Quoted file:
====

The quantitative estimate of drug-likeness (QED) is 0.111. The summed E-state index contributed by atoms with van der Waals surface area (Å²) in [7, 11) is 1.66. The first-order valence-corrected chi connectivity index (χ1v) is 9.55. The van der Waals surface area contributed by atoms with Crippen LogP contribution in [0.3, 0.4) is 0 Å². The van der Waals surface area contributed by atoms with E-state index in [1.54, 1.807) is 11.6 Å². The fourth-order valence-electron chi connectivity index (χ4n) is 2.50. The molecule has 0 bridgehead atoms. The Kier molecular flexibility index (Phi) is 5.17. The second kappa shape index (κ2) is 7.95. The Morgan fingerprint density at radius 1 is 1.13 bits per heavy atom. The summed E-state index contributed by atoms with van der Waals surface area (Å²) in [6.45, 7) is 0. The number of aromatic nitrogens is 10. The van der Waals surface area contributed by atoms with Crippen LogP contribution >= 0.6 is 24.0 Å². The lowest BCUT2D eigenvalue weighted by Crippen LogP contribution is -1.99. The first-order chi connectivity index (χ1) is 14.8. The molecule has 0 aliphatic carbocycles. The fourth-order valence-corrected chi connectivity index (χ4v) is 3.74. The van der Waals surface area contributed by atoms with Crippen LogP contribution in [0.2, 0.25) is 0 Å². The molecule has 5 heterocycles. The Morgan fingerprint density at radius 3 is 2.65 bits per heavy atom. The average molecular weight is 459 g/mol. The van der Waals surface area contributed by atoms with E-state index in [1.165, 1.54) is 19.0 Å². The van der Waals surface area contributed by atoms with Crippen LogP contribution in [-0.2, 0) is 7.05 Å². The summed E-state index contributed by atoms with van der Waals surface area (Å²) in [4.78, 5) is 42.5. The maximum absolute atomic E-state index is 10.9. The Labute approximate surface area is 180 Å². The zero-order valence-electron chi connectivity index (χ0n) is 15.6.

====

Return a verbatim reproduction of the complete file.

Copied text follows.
The quantitative estimate of drug-likeness (QED) is 0.111. The summed E-state index contributed by atoms with van der Waals surface area (Å²) in [7, 11) is 1.66. The first-order valence-corrected chi connectivity index (χ1v) is 9.55. The van der Waals surface area contributed by atoms with Crippen LogP contribution in [0.3, 0.4) is 0 Å². The van der Waals surface area contributed by atoms with E-state index in [1.54, 1.807) is 11.6 Å². The fourth-order valence-electron chi connectivity index (χ4n) is 2.50. The molecule has 0 bridgehead atoms. The Kier molecular flexibility index (Phi) is 5.17. The second kappa shape index (κ2) is 7.95. The Morgan fingerprint density at radius 1 is 1.13 bits per heavy atom. The summed E-state index contributed by atoms with van der Waals surface area (Å²) in [6.45, 7) is 0. The number of aromatic nitrogens is 10. The van der Waals surface area contributed by atoms with Crippen LogP contribution >= 0.6 is 24.0 Å². The lowest BCUT2D eigenvalue weighted by Crippen LogP contribution is -1.99. The first-order chi connectivity index (χ1) is 14.8. The molecule has 0 aliphatic carbocycles. The fourth-order valence-corrected chi connectivity index (χ4v) is 3.74. The van der Waals surface area contributed by atoms with Crippen LogP contribution in [0.2, 0.25) is 0 Å². The molecule has 5 heterocycles. The Morgan fingerprint density at radius 3 is 2.65 bits per heavy atom. The average molecular weight is 459 g/mol. The van der Waals surface area contributed by atoms with E-state index in [1.165, 1.54) is 19.0 Å². The van der Waals surface area contributed by atoms with Crippen LogP contribution in [-0.2, 0) is 7.05 Å². The summed E-state index contributed by atoms with van der Waals surface area (Å²) in [4.78, 5) is 42.5. The maximum absolute atomic E-state index is 10.9. The Labute approximate surface area is 180 Å². The zero-order valence-electron chi connectivity index (χ0n) is 15.6.